On the afternoon of Sept. 14, fourth-year geophysics major Cayleb Graves had his lunch stolen from him by a large bird of prey. His sandwich, which had only just been purchased from Subway, was reportedly plucked out of his hands and carried away in the talons of the bird.
“I was just about to take a huge bite out of my spicy Italian sub, when I heard this terrifying shrieking sound,” Graves said. “Next thing I know my sandwich was gone, and an eagle was flying away with a sandwich in its talons. With my sandwich.”
While Graves was not physically harmed by the large predatory bird, the student was still emotionally affected by the traumatic incident in which his sandwich was stolen by a large eagle.
“The eagle stole my sandwich before I ate any of it,” explained Graves. “I was really hungry too. That’s why I bought the foot-long sub, instead of a six-inch sub like usual. I had to buy a whole new sandwich and there was a really long line. Because of the eagle stealing my sandwich I had to go back and wait for another eight minutes in the line at Subway.”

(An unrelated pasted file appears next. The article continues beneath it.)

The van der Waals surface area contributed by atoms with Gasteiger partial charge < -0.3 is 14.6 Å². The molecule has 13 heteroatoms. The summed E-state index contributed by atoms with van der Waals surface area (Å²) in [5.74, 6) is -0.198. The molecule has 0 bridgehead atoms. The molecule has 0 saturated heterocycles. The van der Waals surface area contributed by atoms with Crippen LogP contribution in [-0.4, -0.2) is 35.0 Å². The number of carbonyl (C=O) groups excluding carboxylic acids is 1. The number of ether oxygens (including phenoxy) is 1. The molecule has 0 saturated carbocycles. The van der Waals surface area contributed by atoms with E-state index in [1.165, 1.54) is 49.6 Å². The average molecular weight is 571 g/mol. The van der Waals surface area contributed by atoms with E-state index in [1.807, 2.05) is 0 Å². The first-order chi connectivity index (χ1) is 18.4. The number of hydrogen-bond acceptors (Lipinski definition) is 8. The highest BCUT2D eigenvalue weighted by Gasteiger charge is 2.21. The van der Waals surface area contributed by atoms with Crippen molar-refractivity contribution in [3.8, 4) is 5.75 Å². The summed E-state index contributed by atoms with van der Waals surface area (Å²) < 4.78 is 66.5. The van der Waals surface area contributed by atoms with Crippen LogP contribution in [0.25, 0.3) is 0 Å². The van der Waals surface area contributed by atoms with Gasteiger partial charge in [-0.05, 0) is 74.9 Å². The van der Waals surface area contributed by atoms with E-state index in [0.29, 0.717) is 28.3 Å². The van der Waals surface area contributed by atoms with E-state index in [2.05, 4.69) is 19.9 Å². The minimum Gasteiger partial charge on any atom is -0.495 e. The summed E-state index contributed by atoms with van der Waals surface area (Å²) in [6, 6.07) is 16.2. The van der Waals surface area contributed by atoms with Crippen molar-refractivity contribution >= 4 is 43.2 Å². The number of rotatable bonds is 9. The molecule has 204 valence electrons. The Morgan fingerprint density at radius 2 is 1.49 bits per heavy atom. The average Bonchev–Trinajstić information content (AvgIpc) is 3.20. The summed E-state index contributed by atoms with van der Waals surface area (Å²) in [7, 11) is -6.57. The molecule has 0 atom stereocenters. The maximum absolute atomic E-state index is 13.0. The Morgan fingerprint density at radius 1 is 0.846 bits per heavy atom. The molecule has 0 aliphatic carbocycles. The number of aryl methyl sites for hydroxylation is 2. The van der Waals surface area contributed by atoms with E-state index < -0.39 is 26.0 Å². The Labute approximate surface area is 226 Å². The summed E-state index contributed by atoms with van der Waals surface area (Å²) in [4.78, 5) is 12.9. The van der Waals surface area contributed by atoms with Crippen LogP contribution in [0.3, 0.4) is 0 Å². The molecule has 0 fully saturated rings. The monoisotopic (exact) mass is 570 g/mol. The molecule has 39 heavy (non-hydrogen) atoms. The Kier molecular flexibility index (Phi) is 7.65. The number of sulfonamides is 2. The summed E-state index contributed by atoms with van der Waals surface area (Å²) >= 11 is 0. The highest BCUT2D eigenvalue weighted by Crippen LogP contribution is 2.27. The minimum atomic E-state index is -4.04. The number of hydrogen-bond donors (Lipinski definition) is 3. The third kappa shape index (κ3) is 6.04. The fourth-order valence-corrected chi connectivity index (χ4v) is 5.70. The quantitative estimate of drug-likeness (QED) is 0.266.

Eagles are known to prey on a variety of different animals, but usually do not show much interest in human food. Graves was perplexed by the eagle stealing his Subway sandwich, an incident which researchers are still struggling to explain.
“Is it going to eat the sandwich? Will it feed the sandwich to its chicks? I’m not sure,” said Graves. “I don’t know very much about eagles, outside of the fact that one stole my spicy Italian sub right out of my hands. It probably is going to eat the sandwich though.”
Eye-witness reports have identified the bird that stole the foot-long Subway sandwich as being a golden eagle, which range throughout the northern hemisphere. The wingspan of a golden eagle can reach up to 2.3 metres in length.